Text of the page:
Friday, 23 September 2011

Won't you please, please help me?

This post is more a note to self than anything else, but highlights an important fact of life for anyone embarking on a change of career - there will come times when you need to ask for help, and you should feel comfortable doing so.

Two and a half months in to working in a restaurant, I am beginning to master running the counter by myself. Although not a kitchen, I do have my own mise-en-place of sorts; I set things up as I like them, and know where to find dressings, which fridge holds components for which starter, and strive to keep surfaces free of debris and always ready for an order. Whilst reading 'Kitchen Confidential' I was pleased to note that I had pre-empted a vital survival strategy just by instinct. Anthony Bourdain recalls a head chef who used to press his palm to the workboard of a line cook who was falling behind the incoming orders, show him the varied debris that stuck to it and tell him that the mess represented his mind. Work clean, work effectively.

Sometimes, however, this is not enough. Sunshine on a Saturday means a lot of customers hungry for salads or ice-creams, and, naturally, all will descend at once and order in unison. Within moments there are orders for at least five tables to contend with. Some will be a mixture of hot and cold dishes, and this is a blessing as it buys you a little time to deal with the four salads and two sticky toffee puddings that were ordered by neighbouring tables at the same time. However, just when you feel like you could handle the situation, in walks a wandering shopper, feeling peckish. They need to be talked through the different takeaway options before they stand and ponder - and this is not time to use for prepping one of those four salads, as this customer needs your undivided attention. If you go back to those salads, they will decide what they want just as you spoon the first component on to a plate, and this is not a good strategy. So you wait, and you hear the seconds ticking in your head as you realise that those hot starters will be ready quicker now, and you've not started on the rest of that table's orders as you'd decided to get on with the salads and sticky toffee pudding instead. Naturally they will order a ham baguette as this requires fresh carving (mind you, who wouldn't? That's just what makes it the best option), and then you not only need more time but more space and will need to clean down the board afterwards. In addition, all waiting staff will magically disappear just as the customer needs to pay, and there will probably be problems with their card to contend with. None of this is anyone's fault, of course, just difficult circumstance. But before you know it, you are swimming upstream trying to get orders out before they are asked for by a waitress holding the hot half of that table's order.

It's on busy days like this that having spare salads prepared, and extra quiches and salads brought up from the kitchen chiller in readiness for a deluge of orders is just common sense. It's also on days like this that you need to accept that no amount of politeness is going to get those clean plates brought up by the kitchen porter before your stack runs out. If the counter is becoming demanding, that is what I also need to be.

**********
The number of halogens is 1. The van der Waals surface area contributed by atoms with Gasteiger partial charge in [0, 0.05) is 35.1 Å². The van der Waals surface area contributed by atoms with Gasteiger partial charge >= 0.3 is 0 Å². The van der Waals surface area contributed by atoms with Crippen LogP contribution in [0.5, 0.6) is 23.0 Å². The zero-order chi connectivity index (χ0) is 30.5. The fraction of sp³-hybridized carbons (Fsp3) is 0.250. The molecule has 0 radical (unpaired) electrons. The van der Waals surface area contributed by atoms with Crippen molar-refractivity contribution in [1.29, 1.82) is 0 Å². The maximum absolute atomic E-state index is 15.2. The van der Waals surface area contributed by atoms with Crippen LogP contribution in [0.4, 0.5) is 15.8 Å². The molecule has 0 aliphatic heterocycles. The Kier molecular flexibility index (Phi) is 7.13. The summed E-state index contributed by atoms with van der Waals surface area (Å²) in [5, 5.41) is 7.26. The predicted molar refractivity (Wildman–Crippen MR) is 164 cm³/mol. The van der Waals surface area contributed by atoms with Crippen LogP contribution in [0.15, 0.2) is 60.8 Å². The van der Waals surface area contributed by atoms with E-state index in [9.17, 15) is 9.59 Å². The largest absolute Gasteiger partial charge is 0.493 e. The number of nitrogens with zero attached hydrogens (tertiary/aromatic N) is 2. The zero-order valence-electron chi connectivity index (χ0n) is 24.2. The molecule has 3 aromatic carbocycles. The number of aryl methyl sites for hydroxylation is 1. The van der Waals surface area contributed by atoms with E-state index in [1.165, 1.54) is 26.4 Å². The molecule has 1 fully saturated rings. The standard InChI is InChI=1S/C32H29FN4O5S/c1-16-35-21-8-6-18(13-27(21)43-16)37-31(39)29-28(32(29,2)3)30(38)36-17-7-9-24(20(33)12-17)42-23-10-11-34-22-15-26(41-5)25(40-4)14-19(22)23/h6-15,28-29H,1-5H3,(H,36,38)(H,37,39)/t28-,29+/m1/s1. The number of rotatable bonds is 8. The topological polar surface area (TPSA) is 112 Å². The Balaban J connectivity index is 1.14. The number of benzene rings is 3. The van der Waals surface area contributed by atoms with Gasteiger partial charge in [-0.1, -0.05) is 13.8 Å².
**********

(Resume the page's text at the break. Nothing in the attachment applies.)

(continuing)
What you don't want to happen is what happened to me two weeks ago. Our first sunny day in weeks and the end of the school holidays meant a lot of customers, and a lot of salads. I felt prepared, having backed up all of the deli options, and had even overpowered the schizophrenic toaster through a busy breakfast, with a distinct absence of the burnt toast haze that had plagued Nick Clegg's visit the week before. What I didn't reckon on was all the orders being for the counter, more awkwardly-timed baguettes than was fair, and running out of absolutely all of my prepped salads just in time for one of the directors to walk in. And all while starving and parched as I had neither had breakfast before I started my shift nor taken the opportunity to stop for ten minutes before the rush, and now couldn't seem to track down the goat's cheese, let alone a glass of water.

Should this happen again, I will do what happened next a lot earlier. If the orders were all for the counter, that therefore means that the kitchen is quiet, and two staff there against one here is not doing anyone any favours. So the manager asked one of them to come up, and this was a revelation. Suddenly salads started to reappear and surfaces became visible again, and I could even find and grab a gulp of that water.

I wasn't alone in my struggle, at least. On lovely days like this the bar also gets slammed with cold drink orders, and it's at its busiest when a customer like this walks in:

As I left work that day I told the manager that I don't know what I could have done differently that day to counteract the mania of all of those orders at once, but I do know now. Asking for help is not an admission of defeat, it's acknowledgement of a situation that needs additional control to stop it from causing damage. Next time there are more orders than I can handle, I'll know to order help.

Saturday, 10 September 2011

Catch it, cook it, eat it!*

A trip to Cornwall gives me the opportunity to deviate from my musings on life in a proper eating establishment (not for long, fear not!) and to spend some time exploring regional foods. For what else is there to do on a late Summer holiday in Britain other than to shelter from the persistent rain and eat?

Holidaying near Padstow (or as N, and, it appears, many others, affectionately refer to it, Padstein) means fish is on the menu, lovingly snuggled between opportunities for a good Cornish pasty and a proper cream tea.